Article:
New results on standardized tests in California pose an important question for Texas and other states about the best way to educate non-English speaking schoolchildren: bilingual education or immersion? In California,
Spanish-speaking students enrolled in English-only — or immersion —
courses made striking gains over the past two years on reading, math and other tests. In some cases, those students outperformed their peers in traditional bilingual programs, which instruct students in their native language while gradually introducing them to English. Students must receive a waiver to enroll in a bilingual program.

Those results should not be ignored, though they require further study to determine whether smaller class sizes also contributed to academic gains.

But before immersing Texas’ 556,000 public school students who speak limited or no English in the cold waters of English-only courses, consider that Texas’ bilingual programs generally are working. Indeed, Texas bilingual education programs offer lessons for California, Arizona, Colorado, New York and other states wrestling with the issue.
In those states, horror stories abound about children languishing in bilingual classes for most — if not all — of their school careers, even reaching high school unable to speak, read or write English. Those kids no doubt are on a slow track to graduation or to college, but on a fast track to street-sweeping. In the United States, English proficiency and literacy are essential. Without such skills, students are destined to low-level jobs,
poverty or worse.Texas lessons

In Texas, if they begin their bilingual studies in kindergarten, most non-English speaking students move from bilingual education to regular courses by fourth grade. It is rare for children to reach middle or high school and remain in bilingual courses, says Maria Medina Seidner, director of bilingual education for the Texas Education Agency.

State law requires school districts to offer bilingual education in elementary grades if 20 or more students in any one grade speak limited or no English . But schools are not required to offer bilingual education beyond fifth grade. After that, schools are required to provide an English as a Second Language program, which instructs students primarily in English with some of their native language used to reinforce lessons.

Last spring , more than half of third-graders who spoke limited English took the Texas Assessment of Academic Skills test in English; three out of four passed . Those students — now fourth- graders — are in regular education courses this fall.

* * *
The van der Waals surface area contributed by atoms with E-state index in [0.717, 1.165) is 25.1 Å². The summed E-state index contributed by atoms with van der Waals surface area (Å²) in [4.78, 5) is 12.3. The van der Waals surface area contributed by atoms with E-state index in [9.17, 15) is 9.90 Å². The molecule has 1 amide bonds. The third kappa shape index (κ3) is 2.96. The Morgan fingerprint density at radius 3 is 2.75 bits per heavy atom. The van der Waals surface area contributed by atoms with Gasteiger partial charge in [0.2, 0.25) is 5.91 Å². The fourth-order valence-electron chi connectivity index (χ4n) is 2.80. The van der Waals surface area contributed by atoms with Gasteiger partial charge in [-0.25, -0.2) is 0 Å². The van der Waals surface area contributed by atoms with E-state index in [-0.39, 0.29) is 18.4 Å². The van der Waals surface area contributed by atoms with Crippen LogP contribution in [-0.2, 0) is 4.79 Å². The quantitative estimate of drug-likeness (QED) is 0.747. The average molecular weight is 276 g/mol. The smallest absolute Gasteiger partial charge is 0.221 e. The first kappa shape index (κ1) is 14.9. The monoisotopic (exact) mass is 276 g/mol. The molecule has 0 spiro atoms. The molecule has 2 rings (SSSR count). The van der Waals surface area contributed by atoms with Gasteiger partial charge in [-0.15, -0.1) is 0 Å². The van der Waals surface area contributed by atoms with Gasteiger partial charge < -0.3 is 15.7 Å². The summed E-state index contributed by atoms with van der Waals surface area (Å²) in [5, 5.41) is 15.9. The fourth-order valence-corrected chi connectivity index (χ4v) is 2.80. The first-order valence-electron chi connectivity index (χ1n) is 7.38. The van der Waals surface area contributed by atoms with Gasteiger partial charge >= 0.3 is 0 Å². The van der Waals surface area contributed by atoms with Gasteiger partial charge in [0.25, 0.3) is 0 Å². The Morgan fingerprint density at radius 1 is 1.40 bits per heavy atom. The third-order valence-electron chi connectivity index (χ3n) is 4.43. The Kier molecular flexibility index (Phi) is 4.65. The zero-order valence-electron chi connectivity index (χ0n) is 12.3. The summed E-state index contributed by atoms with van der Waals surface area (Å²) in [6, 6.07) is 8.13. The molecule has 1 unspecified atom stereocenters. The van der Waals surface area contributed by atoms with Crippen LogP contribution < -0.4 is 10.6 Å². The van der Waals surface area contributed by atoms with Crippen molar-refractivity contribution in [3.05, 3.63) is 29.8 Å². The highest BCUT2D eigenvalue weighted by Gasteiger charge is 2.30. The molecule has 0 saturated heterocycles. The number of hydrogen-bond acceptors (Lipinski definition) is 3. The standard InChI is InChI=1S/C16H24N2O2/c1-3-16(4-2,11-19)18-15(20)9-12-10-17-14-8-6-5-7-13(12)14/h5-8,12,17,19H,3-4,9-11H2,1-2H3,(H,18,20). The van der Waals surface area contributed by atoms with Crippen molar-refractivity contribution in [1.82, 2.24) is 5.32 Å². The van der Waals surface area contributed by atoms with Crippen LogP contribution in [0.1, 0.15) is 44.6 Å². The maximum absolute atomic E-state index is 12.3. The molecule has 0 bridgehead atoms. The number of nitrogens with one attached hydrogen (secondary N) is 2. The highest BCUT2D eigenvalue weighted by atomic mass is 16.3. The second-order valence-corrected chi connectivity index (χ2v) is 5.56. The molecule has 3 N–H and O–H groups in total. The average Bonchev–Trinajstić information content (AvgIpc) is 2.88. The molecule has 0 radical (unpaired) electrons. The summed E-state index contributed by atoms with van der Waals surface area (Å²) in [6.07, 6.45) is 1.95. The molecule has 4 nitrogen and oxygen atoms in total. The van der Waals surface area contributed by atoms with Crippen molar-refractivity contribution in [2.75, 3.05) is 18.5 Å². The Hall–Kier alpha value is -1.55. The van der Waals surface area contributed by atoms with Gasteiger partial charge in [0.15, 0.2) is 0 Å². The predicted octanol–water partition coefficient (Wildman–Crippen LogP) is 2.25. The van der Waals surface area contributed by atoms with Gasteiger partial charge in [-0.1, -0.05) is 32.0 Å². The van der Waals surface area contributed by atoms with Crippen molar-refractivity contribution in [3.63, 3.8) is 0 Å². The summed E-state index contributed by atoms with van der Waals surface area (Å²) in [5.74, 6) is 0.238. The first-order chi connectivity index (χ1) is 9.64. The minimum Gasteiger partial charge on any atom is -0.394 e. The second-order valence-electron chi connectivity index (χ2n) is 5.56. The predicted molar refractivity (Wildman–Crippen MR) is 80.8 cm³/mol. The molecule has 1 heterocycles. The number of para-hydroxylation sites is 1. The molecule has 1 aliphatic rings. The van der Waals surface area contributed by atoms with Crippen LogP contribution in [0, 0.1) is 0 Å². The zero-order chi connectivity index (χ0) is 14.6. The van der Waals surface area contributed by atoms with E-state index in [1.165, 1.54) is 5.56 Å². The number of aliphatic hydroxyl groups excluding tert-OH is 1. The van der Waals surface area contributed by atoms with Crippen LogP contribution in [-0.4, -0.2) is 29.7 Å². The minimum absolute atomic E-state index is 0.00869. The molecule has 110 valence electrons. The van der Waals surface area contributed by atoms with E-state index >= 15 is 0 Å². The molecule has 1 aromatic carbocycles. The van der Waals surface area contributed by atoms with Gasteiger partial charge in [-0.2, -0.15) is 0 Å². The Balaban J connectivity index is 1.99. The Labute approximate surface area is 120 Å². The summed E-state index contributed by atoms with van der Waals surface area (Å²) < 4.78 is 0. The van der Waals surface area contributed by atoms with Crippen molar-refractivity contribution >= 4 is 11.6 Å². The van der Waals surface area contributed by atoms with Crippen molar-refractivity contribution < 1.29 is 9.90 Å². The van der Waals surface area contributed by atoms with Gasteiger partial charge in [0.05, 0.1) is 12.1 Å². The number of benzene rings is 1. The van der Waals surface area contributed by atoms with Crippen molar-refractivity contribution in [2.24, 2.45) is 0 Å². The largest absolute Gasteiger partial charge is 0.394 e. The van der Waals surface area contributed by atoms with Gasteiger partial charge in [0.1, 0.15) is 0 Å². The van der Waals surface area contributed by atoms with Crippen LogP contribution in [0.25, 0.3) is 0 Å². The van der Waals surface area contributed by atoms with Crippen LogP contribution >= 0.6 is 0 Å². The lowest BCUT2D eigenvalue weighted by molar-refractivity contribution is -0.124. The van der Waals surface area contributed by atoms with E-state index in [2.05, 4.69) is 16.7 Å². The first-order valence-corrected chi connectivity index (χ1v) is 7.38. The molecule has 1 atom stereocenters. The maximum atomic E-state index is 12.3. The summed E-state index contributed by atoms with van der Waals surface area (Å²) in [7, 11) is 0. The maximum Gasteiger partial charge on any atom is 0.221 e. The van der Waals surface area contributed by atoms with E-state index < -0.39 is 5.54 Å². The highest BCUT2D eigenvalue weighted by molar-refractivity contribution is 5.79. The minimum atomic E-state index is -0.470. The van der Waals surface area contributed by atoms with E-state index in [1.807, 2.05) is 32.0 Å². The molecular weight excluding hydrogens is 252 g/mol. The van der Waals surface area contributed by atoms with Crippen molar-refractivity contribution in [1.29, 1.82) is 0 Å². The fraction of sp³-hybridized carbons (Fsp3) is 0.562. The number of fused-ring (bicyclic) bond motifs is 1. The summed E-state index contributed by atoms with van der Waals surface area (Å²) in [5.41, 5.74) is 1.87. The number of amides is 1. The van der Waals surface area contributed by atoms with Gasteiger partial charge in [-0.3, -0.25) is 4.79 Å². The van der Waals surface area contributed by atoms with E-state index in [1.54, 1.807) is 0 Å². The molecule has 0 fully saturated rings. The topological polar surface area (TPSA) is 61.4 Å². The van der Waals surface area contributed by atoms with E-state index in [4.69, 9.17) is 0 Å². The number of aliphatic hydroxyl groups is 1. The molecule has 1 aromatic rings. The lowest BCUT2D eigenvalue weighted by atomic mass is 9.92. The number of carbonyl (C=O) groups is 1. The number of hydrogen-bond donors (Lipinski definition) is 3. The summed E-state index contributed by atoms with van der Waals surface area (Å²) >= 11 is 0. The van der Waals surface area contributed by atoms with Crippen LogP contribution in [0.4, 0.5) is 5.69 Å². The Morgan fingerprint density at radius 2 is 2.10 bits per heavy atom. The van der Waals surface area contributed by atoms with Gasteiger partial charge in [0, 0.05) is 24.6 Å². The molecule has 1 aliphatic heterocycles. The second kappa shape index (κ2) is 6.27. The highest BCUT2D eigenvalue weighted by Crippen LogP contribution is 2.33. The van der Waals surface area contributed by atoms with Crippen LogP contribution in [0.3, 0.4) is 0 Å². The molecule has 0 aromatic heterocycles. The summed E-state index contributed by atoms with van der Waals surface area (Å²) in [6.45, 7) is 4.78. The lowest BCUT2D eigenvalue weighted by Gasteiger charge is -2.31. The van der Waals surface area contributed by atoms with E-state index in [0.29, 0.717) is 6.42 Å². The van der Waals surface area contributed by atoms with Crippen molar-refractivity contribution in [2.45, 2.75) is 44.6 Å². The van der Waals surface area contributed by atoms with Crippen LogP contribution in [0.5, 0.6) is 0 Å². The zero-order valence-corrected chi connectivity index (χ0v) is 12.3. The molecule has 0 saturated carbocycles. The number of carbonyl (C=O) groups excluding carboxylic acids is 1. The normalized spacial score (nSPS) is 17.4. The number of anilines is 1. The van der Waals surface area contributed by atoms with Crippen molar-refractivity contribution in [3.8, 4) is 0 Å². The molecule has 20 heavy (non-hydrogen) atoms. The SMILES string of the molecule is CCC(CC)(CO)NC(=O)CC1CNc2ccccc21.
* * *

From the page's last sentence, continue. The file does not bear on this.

The third-graders who took the TAAS in Spanish had about the same passage rates. Most of those students will stay in bilingual education this year,
but will shift to regular courses in fifth grade. Local control

One size does not fit all. That is why Texas allows its 1,229 districts to design their own bilingual programs. The state holds districts accountable for results by testing all students on the TAAS; non-English speakers take either a Spanish or English TAAS, plus a reading proficiency test measuring annual progress in English.

Most districts, such as Austin, have chosen traditional bilingual programs.
Some of them , including Ysleta Independent School District in El Paso, are among the best in the state. But others — dissatisfied with traditional bilingual programs — are offering cafeteria plans.

In Houston, the district offers its limited-English speakers everything from immersion courses — with virtually no native- language instruction — to traditional bilingual programs. The district requires at least 30 minutes of English in pre-kindergarten and 1 1/2 hours in other grades.

Corpus Christi not only offers traditional bilingual programs, but two-way education in which Spanish and English have equal time. English-speaking kids are immersed in Spanish half the day, while Spanish-speakers are immersed in English.

By allowing local districts and educators to answer the question of what works best for their students — and keeping bilingual education out of the political process — Texas has avoided the cultural wars waged in California. Bilingual education was outlawed there two years ago. Meanwhile,
Texas has crafted a bilingual education system that is doing exactly what it is supposed to do — transition students to English while strengthening their basic skills.

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